WILLIAMSBURG, Va. (AP) — A local school board in Virginia has decided against buying some new social studies text books because of concerns from some citizens that one of the books encourages “divisive teachings,” including critical race theory.

The Williamsburg-James City County school board voted 4-3 on Tuesday not to buy the books, The Virginian-Pilot reported.

Board Chairman Greg Dowell said he found nothing wrong with the book’s overall content. But he said he couldn’t vote “yes” because of the controversy around it and the possibility that it could cause further “community division.”

“We are transitioning out of a period of discord in our community and our country, and that takes all of us,” Dowell said.

The textbook of concern is “Government in America: People, Politics and Policy,” which is often taught in advanced placement government and politics classes. It examines current events and public policy, while offering examples of political unrest.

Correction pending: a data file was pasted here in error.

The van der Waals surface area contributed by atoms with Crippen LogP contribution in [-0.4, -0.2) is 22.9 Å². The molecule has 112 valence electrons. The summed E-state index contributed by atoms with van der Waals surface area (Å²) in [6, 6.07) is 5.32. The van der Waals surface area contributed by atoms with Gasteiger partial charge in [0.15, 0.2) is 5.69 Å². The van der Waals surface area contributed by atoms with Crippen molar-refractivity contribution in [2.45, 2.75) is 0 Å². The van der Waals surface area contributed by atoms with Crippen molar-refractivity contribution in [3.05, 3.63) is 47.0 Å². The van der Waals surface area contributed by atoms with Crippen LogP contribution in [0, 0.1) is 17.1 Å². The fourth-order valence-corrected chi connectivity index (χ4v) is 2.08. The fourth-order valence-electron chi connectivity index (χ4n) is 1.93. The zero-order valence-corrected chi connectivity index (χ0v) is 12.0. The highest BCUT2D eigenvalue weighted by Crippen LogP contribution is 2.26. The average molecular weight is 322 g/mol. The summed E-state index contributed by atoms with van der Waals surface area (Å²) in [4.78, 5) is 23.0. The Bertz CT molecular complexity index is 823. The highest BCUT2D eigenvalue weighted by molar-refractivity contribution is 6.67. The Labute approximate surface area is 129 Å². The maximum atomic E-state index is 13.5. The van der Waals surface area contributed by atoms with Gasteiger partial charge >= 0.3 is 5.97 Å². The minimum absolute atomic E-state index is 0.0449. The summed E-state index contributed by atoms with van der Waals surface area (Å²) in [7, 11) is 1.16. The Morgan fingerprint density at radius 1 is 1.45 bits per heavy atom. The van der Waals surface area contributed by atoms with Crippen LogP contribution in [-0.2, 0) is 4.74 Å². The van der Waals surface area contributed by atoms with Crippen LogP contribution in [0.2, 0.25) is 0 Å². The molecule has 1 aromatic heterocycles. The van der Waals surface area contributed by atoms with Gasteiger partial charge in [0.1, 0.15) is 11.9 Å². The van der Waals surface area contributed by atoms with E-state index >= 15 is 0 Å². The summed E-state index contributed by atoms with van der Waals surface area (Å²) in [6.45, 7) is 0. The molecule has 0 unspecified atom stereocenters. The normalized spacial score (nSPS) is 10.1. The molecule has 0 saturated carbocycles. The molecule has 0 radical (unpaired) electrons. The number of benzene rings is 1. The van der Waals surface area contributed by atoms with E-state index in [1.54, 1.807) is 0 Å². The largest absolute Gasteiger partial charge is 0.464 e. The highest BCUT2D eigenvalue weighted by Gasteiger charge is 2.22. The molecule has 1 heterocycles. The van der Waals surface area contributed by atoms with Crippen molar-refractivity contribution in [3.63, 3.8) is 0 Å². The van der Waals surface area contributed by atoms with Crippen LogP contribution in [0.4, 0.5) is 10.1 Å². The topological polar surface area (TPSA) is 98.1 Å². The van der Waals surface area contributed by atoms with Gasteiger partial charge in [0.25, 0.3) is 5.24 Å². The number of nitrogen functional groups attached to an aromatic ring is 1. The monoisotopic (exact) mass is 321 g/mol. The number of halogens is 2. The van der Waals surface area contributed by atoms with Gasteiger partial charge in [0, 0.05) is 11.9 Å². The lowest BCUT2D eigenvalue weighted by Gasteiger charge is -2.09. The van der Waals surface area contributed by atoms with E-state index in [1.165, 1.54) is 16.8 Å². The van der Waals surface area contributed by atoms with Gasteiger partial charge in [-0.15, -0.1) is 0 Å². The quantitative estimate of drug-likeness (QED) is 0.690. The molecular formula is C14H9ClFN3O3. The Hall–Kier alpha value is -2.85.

One citizen at Tuesday’s board meeting claimed the book was biased and left-leaning. Another said the cover photograph was a form of indoctrination. The photo is of a protest outside the U.S. Capitol with signs reading, “Silence is violence,” “No justice no peace,” and “Stop killing Black people.”

Critical race theory is a way of thinking about America’s history through the lens of racism. There is little evidence that it’s being taught to K-12 public school students, though some ideas central to it, such as lingering consequences of slavery, have been.

The proposed textbooks aligned with state education standards and were vetted by the state education department. The vote means that students will have to use textbooks that are at least 12 years old.

Board member Kyra Cook had voted in favor of buying the text books.

“I think we deprived our children new textbooks and deprived our teachers of the opportunity to use new materials,” she said. “Our staff went through a rigorous process and they identified opportunities to improve.”